Thursday, 18 April, 2024

History unearthed in Patan, literally

Photo Courtesy: Shivesh Sharma/ Facebook.

By Aashish Mishra
Lalitpur, Dec. 24: Around 35 years ago, while building a sewage system for the houses of Mangalbazaar, labourers unearthed a stone inscription in front of the Bhimsen Temple in Patan Durbar Square. This should have made big news and drawn the attention of historians and archaeologists but, for inexplicable reasons, it did not.
Work on the sewage continued and the inscription was covered with mud and concrete without anyone batting an eye, recalled Madhu Kumar Gyawali.

Gyawali, 54, was a student pursuing an intermediate degree in science (I. Sc.) back then and lived in a rented room with his brother in Tangal, a 10-minute walk from Mangalbazaar. “If only we had smartphones and cameras back then, it would have gone viral. Alas, we did not and they managed to keep it under wraps,” he said.
Cut to three and a half decades later and the tablet was rediscovered, once again while building a sewer, on Monday. This time though, as the work was being done under the supervision of the Department of Archaeology and the locals, it got the attention it deserved.

“The inscription, which is six-foot in length, was found intact behind a Hume pipe. At the top of the inscription are two deer facing a Dharma Chakra which shows that it is a Buddhist engraving,” archaeologist Prakash Darnal told The Rising Nepal. Darnal, who is the former chief of the National Archives, is also a member of the team presently overseeing the excavation work in the Durbar complex.
Epigraphist Shyam Sunder Rajbanshi is studying the carved text and he noted that it pointed to the presence of a monastery in the area. “The inscription talks about a Vihara built by Lichhavi king Brish Dev,” he informed. Brish Dev is the great grandfather of Mandev.

Several local folklores talk about a river flowing through what is today Patan Durbar Square. This river was a place of pilgrimage (Tirtha) and hence, the place was called Mani Tirtha. It later dried up but the place remained religiously significant, which is why Brish Dev built a monastery here. This monastery was later moved to a different location in the Malla era to make space for the palace and palace-adjacent structures we see today.
“To this day, a statue of Buddha is kept in a water-filled tank in front of the golden gate of the Patan Museum and worshipped throughout the Nepali month of Shrawan,” Rajbanshi said. “This also indicates that there was once a monastery here.”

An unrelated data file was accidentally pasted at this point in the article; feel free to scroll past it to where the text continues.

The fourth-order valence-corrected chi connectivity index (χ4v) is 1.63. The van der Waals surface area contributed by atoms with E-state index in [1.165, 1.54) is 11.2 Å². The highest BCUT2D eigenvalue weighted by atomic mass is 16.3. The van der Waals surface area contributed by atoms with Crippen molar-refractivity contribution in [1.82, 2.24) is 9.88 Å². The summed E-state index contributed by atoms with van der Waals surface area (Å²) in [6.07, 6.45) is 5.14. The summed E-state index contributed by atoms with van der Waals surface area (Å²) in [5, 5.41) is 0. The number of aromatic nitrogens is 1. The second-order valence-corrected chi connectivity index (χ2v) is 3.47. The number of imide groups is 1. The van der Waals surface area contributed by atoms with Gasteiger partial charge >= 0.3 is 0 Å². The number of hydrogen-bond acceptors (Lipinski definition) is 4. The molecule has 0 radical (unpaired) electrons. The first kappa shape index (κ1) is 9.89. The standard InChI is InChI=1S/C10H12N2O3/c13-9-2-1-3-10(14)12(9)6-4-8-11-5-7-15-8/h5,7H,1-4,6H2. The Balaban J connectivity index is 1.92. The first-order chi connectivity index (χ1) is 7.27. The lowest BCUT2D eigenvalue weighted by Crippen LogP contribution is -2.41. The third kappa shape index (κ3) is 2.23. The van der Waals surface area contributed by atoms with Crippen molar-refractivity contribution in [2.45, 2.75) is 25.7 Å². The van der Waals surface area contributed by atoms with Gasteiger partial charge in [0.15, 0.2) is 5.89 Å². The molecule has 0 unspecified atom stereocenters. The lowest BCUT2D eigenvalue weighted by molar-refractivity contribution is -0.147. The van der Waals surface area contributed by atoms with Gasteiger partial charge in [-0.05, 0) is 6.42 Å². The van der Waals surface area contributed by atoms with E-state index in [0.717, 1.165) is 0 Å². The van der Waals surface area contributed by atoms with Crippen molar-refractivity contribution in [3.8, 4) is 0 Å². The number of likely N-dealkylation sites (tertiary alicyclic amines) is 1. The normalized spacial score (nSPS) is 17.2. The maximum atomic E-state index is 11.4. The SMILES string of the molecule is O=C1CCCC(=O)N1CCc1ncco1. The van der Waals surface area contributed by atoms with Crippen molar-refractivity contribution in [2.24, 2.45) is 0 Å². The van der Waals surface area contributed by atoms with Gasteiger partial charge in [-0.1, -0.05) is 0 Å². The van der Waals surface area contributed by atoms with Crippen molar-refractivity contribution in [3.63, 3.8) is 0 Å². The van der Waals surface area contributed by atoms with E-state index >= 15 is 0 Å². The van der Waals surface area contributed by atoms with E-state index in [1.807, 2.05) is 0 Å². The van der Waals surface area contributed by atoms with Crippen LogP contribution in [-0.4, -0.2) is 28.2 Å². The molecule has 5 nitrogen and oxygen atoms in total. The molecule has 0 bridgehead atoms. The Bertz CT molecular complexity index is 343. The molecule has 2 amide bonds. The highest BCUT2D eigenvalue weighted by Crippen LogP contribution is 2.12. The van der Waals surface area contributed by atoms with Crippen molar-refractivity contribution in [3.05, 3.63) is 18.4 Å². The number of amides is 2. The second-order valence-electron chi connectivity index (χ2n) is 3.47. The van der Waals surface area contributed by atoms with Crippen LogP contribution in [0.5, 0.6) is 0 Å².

The inscription, which contains 15 lines of text, also mentions the date Lichhavi Sambat 536 Jyestha Mase Shukla Paksha, which, as Rajbanshi explained, dates the inscription to around 613 AD.
In 1989, another inscription dated 536 was found in Gokarna’s Baluwa Gaun. That tablet talked about a state monastery (Rajvihara) established by Amshuverma. Patan’s inscription too mentions Amshuverma’s name along with his title Mahasamanta. This also includes the name of one Kumaramatya Chandrajeev. “The tradition of the time was to keep certain trusted people as witnesses while writing inscriptions. Chandrajeev may have been such a witness for this inscription as he is accredited as the ‘Dutak,’ comparable to a contact person of an organisation today.”

The inscription is written in Sanskrit using the Lichhavi script.
Rajbanshi has only managed to translate a small portion of the inscription though. “Many words and phrases are covered by cement which was used when constructing the sewage all those years ago. That needs to be cleared.”

He added, “Inscriptions are an important record of history. They need to be carefully and accurately translated and documented. We should not rush.” Meanwhile, as Rajbanshi’s study continues, the inscription has been taken to the nearby Patan Museum for safekeeping.

This is the second inscription found from under the ground in Patan Durbar Square this year. The first was one from the early medieval period which was found on September 14. It too was found while digging to build the sewage system.
The Lalitpur Metropolitan City has been implementing a sewage construction project in the city with the support of the Asian Development Bank.